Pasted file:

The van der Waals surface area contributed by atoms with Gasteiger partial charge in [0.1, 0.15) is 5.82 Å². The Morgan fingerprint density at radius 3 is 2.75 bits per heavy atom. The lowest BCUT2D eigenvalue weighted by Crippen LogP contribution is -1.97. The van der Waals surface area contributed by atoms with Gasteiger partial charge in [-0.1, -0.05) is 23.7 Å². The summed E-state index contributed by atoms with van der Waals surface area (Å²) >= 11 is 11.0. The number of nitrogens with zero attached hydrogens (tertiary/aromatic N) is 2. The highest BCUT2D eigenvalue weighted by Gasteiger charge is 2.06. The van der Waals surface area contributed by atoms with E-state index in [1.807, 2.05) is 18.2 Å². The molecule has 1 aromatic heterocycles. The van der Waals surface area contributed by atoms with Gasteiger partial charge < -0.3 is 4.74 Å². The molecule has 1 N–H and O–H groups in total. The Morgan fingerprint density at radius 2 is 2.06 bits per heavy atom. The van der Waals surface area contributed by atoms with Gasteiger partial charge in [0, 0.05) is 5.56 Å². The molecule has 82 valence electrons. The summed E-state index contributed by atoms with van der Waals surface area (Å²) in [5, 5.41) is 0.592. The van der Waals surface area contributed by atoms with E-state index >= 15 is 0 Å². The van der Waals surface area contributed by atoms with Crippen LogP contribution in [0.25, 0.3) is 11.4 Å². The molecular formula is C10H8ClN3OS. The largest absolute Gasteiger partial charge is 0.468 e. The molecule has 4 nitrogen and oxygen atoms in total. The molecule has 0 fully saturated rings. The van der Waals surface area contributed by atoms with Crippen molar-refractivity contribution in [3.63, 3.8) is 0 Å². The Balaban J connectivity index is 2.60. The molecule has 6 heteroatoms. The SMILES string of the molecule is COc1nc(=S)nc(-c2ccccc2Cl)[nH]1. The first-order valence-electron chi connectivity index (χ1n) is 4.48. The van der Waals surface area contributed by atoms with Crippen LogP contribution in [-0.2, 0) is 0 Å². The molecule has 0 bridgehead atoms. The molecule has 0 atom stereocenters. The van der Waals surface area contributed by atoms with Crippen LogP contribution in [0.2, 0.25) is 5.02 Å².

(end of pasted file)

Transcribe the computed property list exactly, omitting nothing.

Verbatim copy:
The van der Waals surface area contributed by atoms with Gasteiger partial charge in [0.1, 0.15) is 5.82 Å². The Morgan fingerprint density at radius 3 is 2.75 bits per heavy atom. The lowest BCUT2D eigenvalue weighted by Crippen LogP contribution is -1.97. The van der Waals surface area contributed by atoms with Gasteiger partial charge in [-0.1, -0.05) is 23.7 Å². The summed E-state index contributed by atoms with van der Waals surface area (Å²) >= 11 is 11.0. The number of nitrogens with zero attached hydrogens (tertiary/aromatic N) is 2. The highest BCUT2D eigenvalue weighted by Gasteiger charge is 2.06. The van der Waals surface area contributed by atoms with E-state index in [1.807, 2.05) is 18.2 Å². The molecule has 1 aromatic heterocycles. The van der Waals surface area contributed by atoms with Gasteiger partial charge < -0.3 is 4.74 Å². The molecule has 1 N–H and O–H groups in total. The Morgan fingerprint density at radius 2 is 2.06 bits per heavy atom. The van der Waals surface area contributed by atoms with Gasteiger partial charge in [0, 0.05) is 5.56 Å². The molecule has 82 valence electrons. The summed E-state index contributed by atoms with van der Waals surface area (Å²) in [5, 5.41) is 0.592. The van der Waals surface area contributed by atoms with E-state index >= 15 is 0 Å². The van der Waals surface area contributed by atoms with Crippen LogP contribution in [0.25, 0.3) is 11.4 Å². The molecular formula is C10H8ClN3OS. The largest absolute Gasteiger partial charge is 0.468 e. The molecule has 4 nitrogen and oxygen atoms in total. The molecule has 0 fully saturated rings. The van der Waals surface area contributed by atoms with Crippen molar-refractivity contribution in [3.63, 3.8) is 0 Å². The Balaban J connectivity index is 2.60. The molecule has 6 heteroatoms. The SMILES string of the molecule is COc1nc(=S)nc(-c2ccccc2Cl)[nH]1. The first-order valence-electron chi connectivity index (χ1n) is 4.48. The van der Waals surface area contributed by atoms with Crippen LogP contribution in [-0.2, 0) is 0 Å². The molecule has 0 bridgehead atoms. The molecule has 0 atom stereocenters. The van der Waals surface area contributed by atoms with Crippen LogP contribution in [0.2, 0.25) is 5.02 Å².